To prevent racial profiling, race-based data must be collected on all Community Engagements, whether or not a Community Engagement Report3 is created. The purpose is not to gather intelligence, but to identify, monitor and remove patterns of behaviour that may be racial profiling. Clear disciplinary consequences are necessary
in the Policy and/or Procedure, up to and including dismissal, when officer behaviour is consistent with racial profiling.  


The direction in the Board’s former Policy that the Chief establish procedures to ensure that “Service members complete and offer a receipt to the subject of the Contact identifying the Service member by name and badge number and reason for the Contact, at a minimum” has been removed. Instead, the Chief is now required to establish

procedures that “equip service members with business cards.” Although the Procedure says that a business card may be offered it does not require it and it does not include documentation of the reason for the Community Engagement. The Board’s direction on receipts in its former policy should be restored.

Data retention

There is a gross over-representation of African Canadians who were issued contact cards under the category of “general investigation” since 2008. These contacts were not the result of a specific traffic violation, criminal investigation or suspect description and are not addressed by the Policy and Procedure. They lack a credible, non-discriminatory explanation for their retention. The previous policy called for these records to be purged – and we agreed. The new Policy, however, makes no commitment to do so.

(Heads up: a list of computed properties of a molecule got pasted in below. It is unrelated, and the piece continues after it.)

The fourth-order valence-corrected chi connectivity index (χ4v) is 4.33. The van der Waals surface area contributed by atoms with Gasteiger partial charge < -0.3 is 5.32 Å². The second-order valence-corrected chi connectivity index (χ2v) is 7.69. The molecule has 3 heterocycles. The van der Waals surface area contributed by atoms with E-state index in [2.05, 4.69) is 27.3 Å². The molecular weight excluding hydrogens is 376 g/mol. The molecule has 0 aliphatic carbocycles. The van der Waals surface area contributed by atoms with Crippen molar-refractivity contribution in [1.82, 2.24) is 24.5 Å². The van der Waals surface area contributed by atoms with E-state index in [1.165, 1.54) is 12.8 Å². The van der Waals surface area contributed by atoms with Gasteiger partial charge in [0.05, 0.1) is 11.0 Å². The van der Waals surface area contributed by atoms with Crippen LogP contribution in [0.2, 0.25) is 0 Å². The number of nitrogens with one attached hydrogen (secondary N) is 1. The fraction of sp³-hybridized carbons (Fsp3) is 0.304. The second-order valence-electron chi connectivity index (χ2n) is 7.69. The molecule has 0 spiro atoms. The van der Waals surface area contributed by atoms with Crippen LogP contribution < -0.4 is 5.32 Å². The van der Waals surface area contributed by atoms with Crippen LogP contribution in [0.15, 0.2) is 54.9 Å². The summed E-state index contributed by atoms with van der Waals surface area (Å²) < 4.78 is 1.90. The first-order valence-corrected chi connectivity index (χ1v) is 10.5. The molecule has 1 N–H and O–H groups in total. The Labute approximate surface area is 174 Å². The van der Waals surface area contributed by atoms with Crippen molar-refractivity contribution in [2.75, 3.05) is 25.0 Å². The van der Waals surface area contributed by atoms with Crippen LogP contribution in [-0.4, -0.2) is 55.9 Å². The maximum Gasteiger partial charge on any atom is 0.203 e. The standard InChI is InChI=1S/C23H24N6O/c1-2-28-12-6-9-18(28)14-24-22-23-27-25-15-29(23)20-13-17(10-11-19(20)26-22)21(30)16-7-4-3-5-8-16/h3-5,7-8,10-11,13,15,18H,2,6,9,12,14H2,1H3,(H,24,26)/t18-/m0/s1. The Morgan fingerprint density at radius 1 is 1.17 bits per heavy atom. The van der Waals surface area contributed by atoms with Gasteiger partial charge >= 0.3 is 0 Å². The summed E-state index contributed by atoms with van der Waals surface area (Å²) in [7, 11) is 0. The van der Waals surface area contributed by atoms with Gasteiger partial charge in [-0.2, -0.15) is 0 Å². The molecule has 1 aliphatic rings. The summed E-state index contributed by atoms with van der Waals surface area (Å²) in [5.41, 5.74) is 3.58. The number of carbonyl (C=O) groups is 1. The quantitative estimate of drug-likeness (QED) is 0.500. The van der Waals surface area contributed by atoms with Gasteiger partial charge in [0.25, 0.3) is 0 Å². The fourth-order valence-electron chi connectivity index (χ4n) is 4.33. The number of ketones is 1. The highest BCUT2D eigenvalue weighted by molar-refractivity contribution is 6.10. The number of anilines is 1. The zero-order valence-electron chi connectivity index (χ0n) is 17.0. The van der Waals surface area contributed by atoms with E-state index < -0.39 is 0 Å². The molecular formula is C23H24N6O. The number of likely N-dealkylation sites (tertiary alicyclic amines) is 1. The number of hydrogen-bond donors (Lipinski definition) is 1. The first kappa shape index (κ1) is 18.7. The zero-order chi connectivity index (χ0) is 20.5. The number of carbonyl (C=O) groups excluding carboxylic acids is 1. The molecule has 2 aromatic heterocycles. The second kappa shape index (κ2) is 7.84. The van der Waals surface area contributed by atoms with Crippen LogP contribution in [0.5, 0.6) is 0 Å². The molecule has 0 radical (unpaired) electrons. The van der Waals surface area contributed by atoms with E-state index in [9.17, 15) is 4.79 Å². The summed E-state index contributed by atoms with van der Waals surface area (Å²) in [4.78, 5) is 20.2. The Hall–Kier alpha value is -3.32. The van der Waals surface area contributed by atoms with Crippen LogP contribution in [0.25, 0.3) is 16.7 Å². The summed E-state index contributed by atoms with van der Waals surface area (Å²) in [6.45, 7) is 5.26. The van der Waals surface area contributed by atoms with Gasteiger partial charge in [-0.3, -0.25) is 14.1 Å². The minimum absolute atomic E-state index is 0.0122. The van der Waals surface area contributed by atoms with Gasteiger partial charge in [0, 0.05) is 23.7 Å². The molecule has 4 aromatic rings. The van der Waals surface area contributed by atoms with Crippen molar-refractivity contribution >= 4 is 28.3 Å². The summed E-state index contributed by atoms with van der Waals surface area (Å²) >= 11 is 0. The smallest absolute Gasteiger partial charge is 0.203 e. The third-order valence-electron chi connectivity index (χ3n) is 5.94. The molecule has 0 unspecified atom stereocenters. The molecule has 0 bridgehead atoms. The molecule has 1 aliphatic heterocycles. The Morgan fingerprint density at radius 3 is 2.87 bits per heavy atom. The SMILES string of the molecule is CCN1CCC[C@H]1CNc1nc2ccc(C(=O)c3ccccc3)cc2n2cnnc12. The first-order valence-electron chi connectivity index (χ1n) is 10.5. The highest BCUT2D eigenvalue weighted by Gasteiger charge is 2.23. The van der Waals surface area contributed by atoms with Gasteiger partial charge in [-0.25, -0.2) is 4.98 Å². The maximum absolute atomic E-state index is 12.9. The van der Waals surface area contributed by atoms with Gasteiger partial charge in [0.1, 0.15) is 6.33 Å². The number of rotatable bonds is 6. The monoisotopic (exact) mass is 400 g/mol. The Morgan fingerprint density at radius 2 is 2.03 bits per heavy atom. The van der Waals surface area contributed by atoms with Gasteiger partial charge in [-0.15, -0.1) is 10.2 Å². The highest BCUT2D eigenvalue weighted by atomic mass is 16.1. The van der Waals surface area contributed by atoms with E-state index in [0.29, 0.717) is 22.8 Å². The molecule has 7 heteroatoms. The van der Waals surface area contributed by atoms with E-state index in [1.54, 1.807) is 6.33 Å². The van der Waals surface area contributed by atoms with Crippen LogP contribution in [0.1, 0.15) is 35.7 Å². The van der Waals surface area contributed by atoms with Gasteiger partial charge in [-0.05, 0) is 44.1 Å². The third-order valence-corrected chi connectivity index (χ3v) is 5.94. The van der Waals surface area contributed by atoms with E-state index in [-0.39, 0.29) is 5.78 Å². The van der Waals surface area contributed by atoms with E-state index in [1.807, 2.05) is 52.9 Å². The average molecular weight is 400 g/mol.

The OHRC acknowledges that the Board and the Service have taken some steps to address racial profiling; we recognize the promise of the PACER Report recommendations, and training on intercultural development and fair and impartial policing. But the core of the Board and Service’s efforts to combat racial discrimination when interacting with the public – the Policy and Procedure – will not prevent racial profiling; the unacceptable status quo will remain.

We strongly urge that the Board and Service effectively address racial discrimination now. The quality of life of Black and other racialized and Indigenous people in this city depend on it.

1 Toronto Police Services Board Policy on Community Engagements (March 27, 2015) at p. 3

The Board’s Policy defines “Community Engagements” as “non-detention, non-arrest interactions between Service and community members that involve the eliciting and/or recording of personal information.” The Policy states that it is “not intended to prohibit or guide informal greetings or conversations.”

2 Toronto Police Services Board Policy on Community Contacts (April 24, 2014) at p. 3-4

The Board’s former policy stated the following:

4(a) Valid public safety purposes justifying the initiation or recording of Contacts are:

  1. Investigating a specific offence or series of offences;
  2. Preventing a specific offence; and
  3. Ensuring the community member who is the subject of the Contact is not at risk.

       4(b) Purposes that do not justify the initiation, continuation or recording of Contacts are:

  1. Gathering personal information for use in unspecified future investigations;
  2. Investigating an unsupported suspicion;
  3. Prolonging an interaction in the hope of acquiring the reasonable suspicion necessary
    to detain;
  4. Meeting a quota or performance target; and
  5. Raising awareness of police presence in the community. 

3 Toronto Police Services Board Policy on Community Engagements (March 27, 2015) at p. 3

The Board’s Policy defines “Community Engagement Reports” as “investigative records of information that will be generated by some Community Engagements.”